Besides the which experiments and proofs of times before, the very nature and origin of images themselves draweth to idolatry most violently, and man’s nature and inclination also is bent to idolatry so vehemently, that it is not possible to sever or part images, nor to keep men, from idolatry, if images be suffered publicly.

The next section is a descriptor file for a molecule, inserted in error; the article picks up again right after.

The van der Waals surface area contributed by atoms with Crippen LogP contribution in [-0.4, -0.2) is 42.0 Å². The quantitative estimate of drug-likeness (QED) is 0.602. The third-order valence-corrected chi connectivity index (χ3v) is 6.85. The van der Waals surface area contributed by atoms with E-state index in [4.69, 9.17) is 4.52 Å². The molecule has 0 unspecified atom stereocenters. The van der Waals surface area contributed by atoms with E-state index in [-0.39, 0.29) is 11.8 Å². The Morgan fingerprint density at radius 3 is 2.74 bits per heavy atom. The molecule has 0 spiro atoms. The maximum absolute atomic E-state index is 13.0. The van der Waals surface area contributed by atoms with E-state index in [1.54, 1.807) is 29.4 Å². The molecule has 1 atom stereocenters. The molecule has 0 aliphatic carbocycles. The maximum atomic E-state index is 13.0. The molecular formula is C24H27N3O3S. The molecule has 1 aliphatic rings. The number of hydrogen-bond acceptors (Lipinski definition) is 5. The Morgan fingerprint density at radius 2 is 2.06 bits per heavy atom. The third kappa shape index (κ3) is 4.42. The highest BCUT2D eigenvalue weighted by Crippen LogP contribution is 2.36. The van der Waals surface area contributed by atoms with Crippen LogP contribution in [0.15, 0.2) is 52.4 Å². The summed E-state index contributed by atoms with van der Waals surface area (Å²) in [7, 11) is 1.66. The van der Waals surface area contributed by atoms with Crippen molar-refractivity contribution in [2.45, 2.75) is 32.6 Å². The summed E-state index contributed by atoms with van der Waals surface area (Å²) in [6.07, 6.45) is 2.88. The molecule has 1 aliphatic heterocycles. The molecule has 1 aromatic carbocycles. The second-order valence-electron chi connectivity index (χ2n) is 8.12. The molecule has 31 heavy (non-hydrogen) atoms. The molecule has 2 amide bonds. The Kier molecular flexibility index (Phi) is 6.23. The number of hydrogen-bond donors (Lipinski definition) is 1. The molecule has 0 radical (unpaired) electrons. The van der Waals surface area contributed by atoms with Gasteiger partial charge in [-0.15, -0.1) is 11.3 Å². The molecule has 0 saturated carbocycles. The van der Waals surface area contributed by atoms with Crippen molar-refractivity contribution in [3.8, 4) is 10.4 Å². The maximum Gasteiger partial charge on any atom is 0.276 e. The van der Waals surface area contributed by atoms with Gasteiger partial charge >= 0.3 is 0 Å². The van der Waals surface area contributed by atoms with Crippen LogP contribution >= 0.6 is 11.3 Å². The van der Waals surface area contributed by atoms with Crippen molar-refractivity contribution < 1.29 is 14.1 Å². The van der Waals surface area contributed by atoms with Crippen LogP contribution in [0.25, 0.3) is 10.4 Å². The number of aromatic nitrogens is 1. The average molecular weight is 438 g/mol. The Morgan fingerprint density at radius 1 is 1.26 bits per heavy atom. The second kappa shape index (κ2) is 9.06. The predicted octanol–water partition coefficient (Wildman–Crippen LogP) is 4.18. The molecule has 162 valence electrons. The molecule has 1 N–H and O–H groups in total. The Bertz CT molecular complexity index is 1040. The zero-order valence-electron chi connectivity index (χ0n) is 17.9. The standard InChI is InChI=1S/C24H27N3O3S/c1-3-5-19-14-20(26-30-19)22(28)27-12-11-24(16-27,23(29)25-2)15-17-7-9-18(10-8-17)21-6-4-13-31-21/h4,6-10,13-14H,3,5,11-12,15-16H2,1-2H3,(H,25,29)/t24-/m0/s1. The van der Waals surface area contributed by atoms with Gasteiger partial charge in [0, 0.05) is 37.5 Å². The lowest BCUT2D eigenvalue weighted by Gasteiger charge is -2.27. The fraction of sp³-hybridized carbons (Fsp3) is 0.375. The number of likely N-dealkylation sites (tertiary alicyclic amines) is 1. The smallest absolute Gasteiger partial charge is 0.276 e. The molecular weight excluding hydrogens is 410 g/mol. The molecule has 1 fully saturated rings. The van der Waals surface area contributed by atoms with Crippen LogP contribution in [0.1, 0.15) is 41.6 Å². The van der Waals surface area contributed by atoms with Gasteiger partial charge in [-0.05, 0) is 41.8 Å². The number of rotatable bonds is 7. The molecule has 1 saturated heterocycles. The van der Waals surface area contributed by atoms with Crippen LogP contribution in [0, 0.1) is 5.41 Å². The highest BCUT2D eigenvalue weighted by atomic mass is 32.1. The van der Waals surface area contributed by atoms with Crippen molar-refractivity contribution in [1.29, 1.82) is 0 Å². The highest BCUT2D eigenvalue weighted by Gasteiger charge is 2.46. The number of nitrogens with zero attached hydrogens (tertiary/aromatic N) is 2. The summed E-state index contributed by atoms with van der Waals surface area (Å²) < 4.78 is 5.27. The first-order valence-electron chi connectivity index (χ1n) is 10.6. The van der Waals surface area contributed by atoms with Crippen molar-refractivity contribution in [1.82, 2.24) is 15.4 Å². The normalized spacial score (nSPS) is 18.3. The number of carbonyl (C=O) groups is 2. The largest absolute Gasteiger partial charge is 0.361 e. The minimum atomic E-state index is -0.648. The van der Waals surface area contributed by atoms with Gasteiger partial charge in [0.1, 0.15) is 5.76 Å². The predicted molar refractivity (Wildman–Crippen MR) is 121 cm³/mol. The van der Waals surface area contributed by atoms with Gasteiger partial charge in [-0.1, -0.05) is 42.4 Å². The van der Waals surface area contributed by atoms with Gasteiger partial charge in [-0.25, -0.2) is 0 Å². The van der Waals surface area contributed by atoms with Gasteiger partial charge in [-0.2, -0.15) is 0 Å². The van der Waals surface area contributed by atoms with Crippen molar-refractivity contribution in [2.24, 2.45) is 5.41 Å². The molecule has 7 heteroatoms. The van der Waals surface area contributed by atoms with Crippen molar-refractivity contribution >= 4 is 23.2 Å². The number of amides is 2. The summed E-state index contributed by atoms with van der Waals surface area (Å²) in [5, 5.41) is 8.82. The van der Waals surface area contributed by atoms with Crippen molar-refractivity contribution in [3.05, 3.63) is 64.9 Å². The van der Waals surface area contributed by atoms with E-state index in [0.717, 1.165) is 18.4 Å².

That I speak of the nature and origin of images is this. Even as the first invention of them is naught, and no good can come of that which had an evil beginning, for they be altogether naught, as Athanasius, in his book against the Gentiles, declareth; and St. Hierome also upon the Prophet Hieremy, the sixth chapter, and Eusebius, the seventh book of his Ecclesiastical History, the eighteenth chapter, testify that they first came from the Gentiles, which were idolaters and worshippers of images, unto us and as the invention of them was the beginning of spiritual fornication, as the word of God testifieth[41]; so will they, naturally as it were and of necessity, turn to their origin from whence they came, and draw us with them most violently to idolatry, abominable to God and all godly men. For, if the origin of images and worshipping of them, as it is recorded in the eighth chapter of the Book of Wisdom,[42] began of a blind love of a fond father, framing for his comfort an image of his son being dead, and so at the last men fell to the worshipping of the image of him whom they did know to be dead; how much more will men and women fall to the worshipping of the images of God, our Saviour Christ, and his Saints, if they be suffered to stand in churches and temples publicly! For, the greater the opinion is of the majesty and holiness of the person to whom an image is made, the sooner will the people fall to the worshipping of the said images. Wherefore the images of God, our Saviour Christ, the blessed Virgin Mary, the Apostles, Martyrs, and other of notable holiness, are of all other images most dangerous for the peril of idolatry; and therefore stand publicly in churches and temples. For there is no great dread lest any should fall to the worshipping of the images of Annas, Cayphas, Pilate, or Judas the traitor, if they were set up. But to the other, it is already at full proved, that idolatry hath been, is, and is most like continually to be committed.